This falls under the category of “life’s easier for men.”

When it comes to formal attire, guys can rent a suit or tux … or they can buy one for a few hundred bucks and wear it over and over again.

For ladies, specifically when it comes to wedding gowns, we’re pretty much screwed.

This is a dress that’ll likely cost more than any other piece of clothing you’ll ever buy and that you will only wear once.

Our options:

Buy the perfect dress. This is the “if money were no object …” scenario, good for people willing to dedicate a huge portion of their budget to the dress, or who have a parent/aunt/godmother who wants to shell out the cash. At high-end salons (think Say Yes to the Dress), gowns start at $1,000 and go up to—no joke— $100,000.

Buy a dress for cheap. Most people can find dresses for under $1,000 that still fit their wedding fantasies, at places like local boutiques, J. Crew or even David’s Bridal. Even the cheaper options, though, aren’t so cheap when you add in alterations and fittings. Plus, the selection tends to be more familiar and less outrageous than the high-end places.

Buy a dress used. Or “pre-owned” rather. At, you can find discounted gowns that were samples, extras or worn by other brides. A little less than half of the online store’s 6,000 dresses are under $1,000, but the ones that are really cheap are dated, in poor condition and … ugly (this seems to be the case at most Goodwill stores, too). I also don’t see how you could ever purchase a gown without trying it on.

Rent a dress. Turns out this isn’t only an option in Las Vegas. I did some intense Googling and found a few places in Houston that rent wedding gowns for between $75 and $300. Most of them were places that specialize in quinceanera gowns and just offered white versions, and couple were tuxedo rental stores that also had generic bridesmaid dresses and bridal gowns. Very few options.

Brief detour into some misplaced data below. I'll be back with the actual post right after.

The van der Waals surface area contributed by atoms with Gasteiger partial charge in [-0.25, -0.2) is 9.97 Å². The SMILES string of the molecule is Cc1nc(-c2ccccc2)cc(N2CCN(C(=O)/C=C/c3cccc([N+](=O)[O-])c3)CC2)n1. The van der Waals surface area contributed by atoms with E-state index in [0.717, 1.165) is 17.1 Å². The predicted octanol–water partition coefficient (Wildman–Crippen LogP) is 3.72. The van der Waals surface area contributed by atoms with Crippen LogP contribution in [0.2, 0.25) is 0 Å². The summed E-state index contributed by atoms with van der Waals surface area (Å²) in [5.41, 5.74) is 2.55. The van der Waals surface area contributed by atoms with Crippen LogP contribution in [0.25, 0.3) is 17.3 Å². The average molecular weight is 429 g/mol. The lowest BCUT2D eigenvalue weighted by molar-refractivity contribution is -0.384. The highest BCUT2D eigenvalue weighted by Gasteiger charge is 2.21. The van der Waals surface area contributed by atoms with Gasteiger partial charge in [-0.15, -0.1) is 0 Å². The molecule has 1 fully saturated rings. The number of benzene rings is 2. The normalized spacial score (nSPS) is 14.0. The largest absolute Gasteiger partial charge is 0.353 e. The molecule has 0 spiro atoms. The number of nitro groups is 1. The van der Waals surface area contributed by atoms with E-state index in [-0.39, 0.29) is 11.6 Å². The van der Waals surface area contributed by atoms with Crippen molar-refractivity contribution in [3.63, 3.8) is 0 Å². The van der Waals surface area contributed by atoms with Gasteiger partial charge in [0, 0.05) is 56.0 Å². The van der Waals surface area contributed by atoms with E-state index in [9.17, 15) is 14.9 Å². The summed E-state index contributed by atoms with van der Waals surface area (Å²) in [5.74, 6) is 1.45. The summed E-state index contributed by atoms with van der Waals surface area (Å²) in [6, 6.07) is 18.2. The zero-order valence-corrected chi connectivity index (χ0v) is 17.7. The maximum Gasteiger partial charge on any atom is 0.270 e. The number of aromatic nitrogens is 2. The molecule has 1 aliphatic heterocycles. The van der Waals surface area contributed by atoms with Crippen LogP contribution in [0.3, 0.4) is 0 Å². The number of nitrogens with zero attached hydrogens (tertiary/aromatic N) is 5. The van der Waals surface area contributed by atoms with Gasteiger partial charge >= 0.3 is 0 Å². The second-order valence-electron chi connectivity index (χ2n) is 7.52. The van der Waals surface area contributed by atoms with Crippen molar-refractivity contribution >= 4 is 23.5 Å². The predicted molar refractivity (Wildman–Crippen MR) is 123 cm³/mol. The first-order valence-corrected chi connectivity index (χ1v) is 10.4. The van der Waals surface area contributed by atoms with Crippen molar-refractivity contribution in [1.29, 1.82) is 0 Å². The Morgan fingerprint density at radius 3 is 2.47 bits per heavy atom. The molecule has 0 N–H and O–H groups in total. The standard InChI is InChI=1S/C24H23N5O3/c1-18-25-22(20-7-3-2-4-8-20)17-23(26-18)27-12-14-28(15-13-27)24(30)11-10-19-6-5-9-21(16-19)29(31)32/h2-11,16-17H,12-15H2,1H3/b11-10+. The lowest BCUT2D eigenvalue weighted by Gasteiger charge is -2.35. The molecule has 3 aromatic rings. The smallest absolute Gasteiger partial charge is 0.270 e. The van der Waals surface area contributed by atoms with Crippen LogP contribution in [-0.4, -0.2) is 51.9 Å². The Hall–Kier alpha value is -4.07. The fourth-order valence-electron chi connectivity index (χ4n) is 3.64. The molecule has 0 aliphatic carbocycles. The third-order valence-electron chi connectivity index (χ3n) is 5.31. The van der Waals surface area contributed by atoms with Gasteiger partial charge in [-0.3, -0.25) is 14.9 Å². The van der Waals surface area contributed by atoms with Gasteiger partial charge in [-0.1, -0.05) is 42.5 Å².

Borrow a dress. This is what my mother did, wearing her former roommate’s dress. I think this is an option ruined by Facebook. People pay so much attention to wedding photos shared online, I doubt you could slip one by your friends, and wear the exact dress that someone else did.

Make a dress. Believe me, if I were as talented as this bride, I would. Going DIY isn’t easy, though. It took her six months to make by hand and wasn’t done until four days before the wedding. Another thing to stress about … just what all brides need, right?

Overall, most go with options one or two, buying a dress new and then donating it or treasuring it as a keepsake. Couples spend more than 12 percent of their total budget on the dress, which means between $1,900 and $2,000 for the average wedding, according to a survey by the Wedding Report.

Is it worth it because it’s your special day or do you think pricy bridal gowns are a waste?

Kate Shellnutt lives in Houston, where she blogs about religion.

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